Christians, Art and Music

Ecclesiastes 2:1–11 reads like a dismissal of culture and, in particular, of leisure:

I said in my heart, “Come now, I will test you with pleasure; enjoy yourself.” But behold, this also was vanity. I said of laughter, “It is mad,” and of pleasure, “What use is it?” I searched with my heart how to cheer my body with wine—my heart still guiding me with wisdom—and how to lay hold on folly, till I might see what was good for the children of man to do under heaven during the few days of their life. I made great works. I built houses and planted vineyards for myself. I made myself gardens and parks, and planted in them all kinds of fruit trees. I made myself pools from which to water the forest of growing trees. I bought male and female slaves, and had slaves who were born in my house. I had also great possessions of herds and flocks, more than any who had been before me in Jerusalem. I also gathered for myself silver and gold and the treasure of kings and provinces. I got singers, both men and women, and many concubines, the delight of the sons of man. So I became great and surpassed all who were before me in Jerusalem. Also my wisdom remained with me. And whatever my eyes desired I did not keep from them. I kept my heart from no pleasure, for my heart found pleasure in all my toil, and this was my reward for all my toil. Then I considered all that my hands had done and the toil I had expended in doing it, and behold, all was vanity and a striving after wind, and there was nothing to be gained under the sun.

Laughter, wine, houses, horticulture, animal husbandry, wealth, and music all proved useless to the Preacher. They were for him a kind of madness: “a striving after wind.” But how can this be, given what the Scriptures say elsewhere about these things?

  • In Luke 6:21 Jesus uses laughter to describe those who enjoy the favor of God. “Blessed are you who weep now, for you shall laugh.”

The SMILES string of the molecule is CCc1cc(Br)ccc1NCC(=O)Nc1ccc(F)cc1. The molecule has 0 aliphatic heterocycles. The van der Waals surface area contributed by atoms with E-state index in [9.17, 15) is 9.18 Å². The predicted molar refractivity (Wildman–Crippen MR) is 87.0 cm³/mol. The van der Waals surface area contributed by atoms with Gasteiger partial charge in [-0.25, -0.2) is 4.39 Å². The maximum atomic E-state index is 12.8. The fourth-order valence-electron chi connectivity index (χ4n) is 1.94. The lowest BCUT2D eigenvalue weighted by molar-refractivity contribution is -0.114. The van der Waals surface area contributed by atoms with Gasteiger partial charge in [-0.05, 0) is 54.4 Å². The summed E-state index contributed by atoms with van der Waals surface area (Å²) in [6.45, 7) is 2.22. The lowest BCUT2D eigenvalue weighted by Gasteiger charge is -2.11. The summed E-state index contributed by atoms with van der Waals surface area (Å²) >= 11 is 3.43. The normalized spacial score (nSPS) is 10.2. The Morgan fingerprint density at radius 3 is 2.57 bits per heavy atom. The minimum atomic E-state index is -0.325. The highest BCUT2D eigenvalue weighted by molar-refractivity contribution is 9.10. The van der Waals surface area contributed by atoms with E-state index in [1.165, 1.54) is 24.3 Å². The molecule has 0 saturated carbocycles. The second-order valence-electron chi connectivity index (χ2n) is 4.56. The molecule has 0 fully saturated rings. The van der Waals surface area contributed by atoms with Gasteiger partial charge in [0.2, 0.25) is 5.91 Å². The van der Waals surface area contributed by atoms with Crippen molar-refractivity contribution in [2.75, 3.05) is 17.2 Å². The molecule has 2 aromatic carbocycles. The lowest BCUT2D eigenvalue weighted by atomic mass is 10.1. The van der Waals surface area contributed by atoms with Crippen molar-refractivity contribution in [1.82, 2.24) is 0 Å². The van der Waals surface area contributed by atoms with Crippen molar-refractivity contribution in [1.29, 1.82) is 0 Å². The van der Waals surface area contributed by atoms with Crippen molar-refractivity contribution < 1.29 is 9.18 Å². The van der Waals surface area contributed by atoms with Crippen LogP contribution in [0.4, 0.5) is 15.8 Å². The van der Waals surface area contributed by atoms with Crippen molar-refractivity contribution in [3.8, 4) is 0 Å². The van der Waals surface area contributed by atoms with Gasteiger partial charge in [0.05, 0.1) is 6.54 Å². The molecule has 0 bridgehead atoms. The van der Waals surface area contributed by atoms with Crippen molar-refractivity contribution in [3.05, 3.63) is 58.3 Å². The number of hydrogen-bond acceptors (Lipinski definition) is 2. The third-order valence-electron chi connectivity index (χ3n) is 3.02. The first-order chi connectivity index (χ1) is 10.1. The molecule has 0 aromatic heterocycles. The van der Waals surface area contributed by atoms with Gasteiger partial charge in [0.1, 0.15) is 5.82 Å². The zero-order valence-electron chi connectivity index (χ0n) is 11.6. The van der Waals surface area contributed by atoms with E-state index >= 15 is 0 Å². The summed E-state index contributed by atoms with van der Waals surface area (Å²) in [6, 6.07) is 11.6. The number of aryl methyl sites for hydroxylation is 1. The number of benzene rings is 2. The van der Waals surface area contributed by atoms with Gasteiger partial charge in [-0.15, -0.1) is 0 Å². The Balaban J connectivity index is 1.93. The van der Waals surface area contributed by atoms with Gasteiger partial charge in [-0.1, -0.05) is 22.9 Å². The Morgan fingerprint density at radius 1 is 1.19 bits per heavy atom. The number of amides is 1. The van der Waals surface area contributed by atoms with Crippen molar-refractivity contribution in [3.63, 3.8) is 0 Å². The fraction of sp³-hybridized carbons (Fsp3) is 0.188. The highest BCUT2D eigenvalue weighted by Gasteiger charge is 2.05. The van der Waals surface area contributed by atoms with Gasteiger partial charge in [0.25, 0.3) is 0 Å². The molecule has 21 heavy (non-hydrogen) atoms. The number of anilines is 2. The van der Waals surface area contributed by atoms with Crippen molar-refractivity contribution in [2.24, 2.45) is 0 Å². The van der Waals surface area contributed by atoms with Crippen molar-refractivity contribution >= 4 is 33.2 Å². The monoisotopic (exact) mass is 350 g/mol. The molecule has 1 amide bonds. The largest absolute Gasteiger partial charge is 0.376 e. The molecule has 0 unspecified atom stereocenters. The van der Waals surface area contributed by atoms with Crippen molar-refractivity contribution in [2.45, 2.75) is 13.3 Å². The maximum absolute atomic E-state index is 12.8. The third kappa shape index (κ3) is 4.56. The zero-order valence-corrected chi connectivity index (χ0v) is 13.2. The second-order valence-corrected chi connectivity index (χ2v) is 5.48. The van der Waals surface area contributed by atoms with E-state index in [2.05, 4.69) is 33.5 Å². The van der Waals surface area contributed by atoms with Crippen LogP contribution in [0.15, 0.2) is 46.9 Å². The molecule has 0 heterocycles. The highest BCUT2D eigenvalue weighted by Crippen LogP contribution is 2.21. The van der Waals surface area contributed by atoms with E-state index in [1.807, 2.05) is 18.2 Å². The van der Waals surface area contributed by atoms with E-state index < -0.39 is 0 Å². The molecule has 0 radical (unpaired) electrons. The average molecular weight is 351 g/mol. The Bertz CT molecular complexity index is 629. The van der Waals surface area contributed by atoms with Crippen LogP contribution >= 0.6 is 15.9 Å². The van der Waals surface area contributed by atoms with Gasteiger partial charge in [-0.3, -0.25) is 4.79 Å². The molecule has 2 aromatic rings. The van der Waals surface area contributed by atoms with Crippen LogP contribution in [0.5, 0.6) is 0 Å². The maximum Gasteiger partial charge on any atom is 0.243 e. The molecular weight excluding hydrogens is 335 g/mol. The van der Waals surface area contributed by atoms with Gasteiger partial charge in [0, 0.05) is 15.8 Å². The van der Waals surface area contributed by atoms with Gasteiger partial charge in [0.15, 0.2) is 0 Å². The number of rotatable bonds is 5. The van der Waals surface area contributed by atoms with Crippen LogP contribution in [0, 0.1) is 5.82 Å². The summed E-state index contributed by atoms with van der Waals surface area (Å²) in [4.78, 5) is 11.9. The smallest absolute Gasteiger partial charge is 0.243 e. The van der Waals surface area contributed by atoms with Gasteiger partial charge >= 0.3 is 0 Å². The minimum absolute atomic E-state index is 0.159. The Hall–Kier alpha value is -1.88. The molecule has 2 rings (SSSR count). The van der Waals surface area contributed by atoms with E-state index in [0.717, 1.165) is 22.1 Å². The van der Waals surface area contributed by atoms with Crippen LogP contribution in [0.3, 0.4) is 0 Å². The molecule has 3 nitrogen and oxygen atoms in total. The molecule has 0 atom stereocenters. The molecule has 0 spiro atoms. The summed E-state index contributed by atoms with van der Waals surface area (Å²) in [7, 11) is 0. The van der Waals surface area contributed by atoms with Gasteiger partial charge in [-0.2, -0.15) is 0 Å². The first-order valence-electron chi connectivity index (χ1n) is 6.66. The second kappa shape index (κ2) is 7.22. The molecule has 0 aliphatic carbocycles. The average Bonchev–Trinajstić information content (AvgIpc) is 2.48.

• John 2 describes how Jesus “manifested his glory” by miraculously providing good wine at a wedding celebration.
  • In Jeremiah 29:5 God tells the exiles in Babylon to “build houses and live in them; plant gardens and eat their produce.”
  • Elsewhere God promises flourishing herds and flocks to the remnant of his people who repent and dwell in Zion. For example, in Isaiah 30:23 he says, “In that day your livestock will graze in large pastures.”
  • Silver and gold, too, can be a blessing. In Genesis 24:35 Abraham’s servant says, “The Lord has greatly blessed my master, and he has become great. He has given him flocks and herds, silver and gold, male servants and female servants, camels and donkeys.”
  • As for singing, well, all God’s people are singers by definition. About a hundred times in Scripture, we are urged to make music. For example, back in Isaiah 30 the remnant is told, “You shall have a song as in the night when a holy feast is kept” (v. 29).

Interpreting Scripture with Scripture, we see that the most straightforward reading of Ecclesiastes 2 cannot be the correct one. The kinds of culture and leisure in question are not necessarily vain but can be a major component of the abundant life Christ intends for us to have. The passage from Ecclesiastes 2 does give us a clue to its proper interpretation even without the help of the other Scriptures, but we must look closely at what is actually being said there.

Verse 1, taken with verse 11, tells us that to “enjoy yourself” is vanity. What the ESV translates as “enjoy yourself,” the King James Version translates as “enjoy pleasure.” So which is it? As it turns out, both are right. The two Hebrew words, ra’ah towb, literally mean “to see or consider a good or pleasant thing,” but in the context of the Preacher’s discourse, the translators of the ESV and KJV rightly notice that something more than that is being said. The two translations (which date from 2001 and 1611) describe, respectively, the postmodern and classical errors about beauty, both of which are then condemned as vanity.